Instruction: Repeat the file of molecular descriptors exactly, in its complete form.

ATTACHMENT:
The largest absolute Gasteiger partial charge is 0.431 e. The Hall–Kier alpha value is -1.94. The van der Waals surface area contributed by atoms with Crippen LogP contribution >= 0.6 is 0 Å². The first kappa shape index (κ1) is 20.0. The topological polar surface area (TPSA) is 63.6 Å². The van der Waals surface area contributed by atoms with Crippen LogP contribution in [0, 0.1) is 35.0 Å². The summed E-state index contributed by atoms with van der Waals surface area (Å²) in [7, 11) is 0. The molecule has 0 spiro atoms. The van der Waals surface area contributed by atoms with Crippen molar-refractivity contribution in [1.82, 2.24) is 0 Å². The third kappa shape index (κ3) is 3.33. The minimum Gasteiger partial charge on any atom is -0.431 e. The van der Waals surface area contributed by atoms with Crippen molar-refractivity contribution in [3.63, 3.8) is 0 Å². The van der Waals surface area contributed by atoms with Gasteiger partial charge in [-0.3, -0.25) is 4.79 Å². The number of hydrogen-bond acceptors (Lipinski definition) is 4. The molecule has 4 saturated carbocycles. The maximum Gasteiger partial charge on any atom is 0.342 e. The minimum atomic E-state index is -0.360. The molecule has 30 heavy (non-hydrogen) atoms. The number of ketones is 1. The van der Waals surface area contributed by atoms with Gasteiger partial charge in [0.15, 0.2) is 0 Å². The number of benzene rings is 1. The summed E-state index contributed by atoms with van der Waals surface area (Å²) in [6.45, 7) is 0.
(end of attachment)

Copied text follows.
The largest absolute Gasteiger partial charge is 0.431 e. The Hall–Kier alpha value is -1.94. The van der Waals surface area contributed by atoms with Crippen LogP contribution >= 0.6 is 0 Å². The first kappa shape index (κ1) is 20.0. The topological polar surface area (TPSA) is 63.6 Å². The van der Waals surface area contributed by atoms with Crippen LogP contribution in [0, 0.1) is 35.0 Å². The summed E-state index contributed by atoms with van der Waals surface area (Å²) in [7, 11) is 0. The molecule has 0 spiro atoms. The van der Waals surface area contributed by atoms with Crippen molar-refractivity contribution in [1.82, 2.24) is 0 Å². The third kappa shape index (κ3) is 3.33. The minimum Gasteiger partial charge on any atom is -0.431 e. The van der Waals surface area contributed by atoms with Crippen molar-refractivity contribution in [3.63, 3.8) is 0 Å². The van der Waals surface area contributed by atoms with Gasteiger partial charge in [-0.3, -0.25) is 4.79 Å². The number of hydrogen-bond acceptors (Lipinski definition) is 4. The molecule has 4 saturated carbocycles. The maximum Gasteiger partial charge on any atom is 0.342 e. The minimum atomic E-state index is -0.360. The molecule has 30 heavy (non-hydrogen) atoms. The number of ketones is 1. The van der Waals surface area contributed by atoms with Gasteiger partial charge in [0.15, 0.2) is 0 Å². The number of benzene rings is 1. The summed E-state index contributed by atoms with van der Waals surface area (Å²) in [6.45, 7) is 0.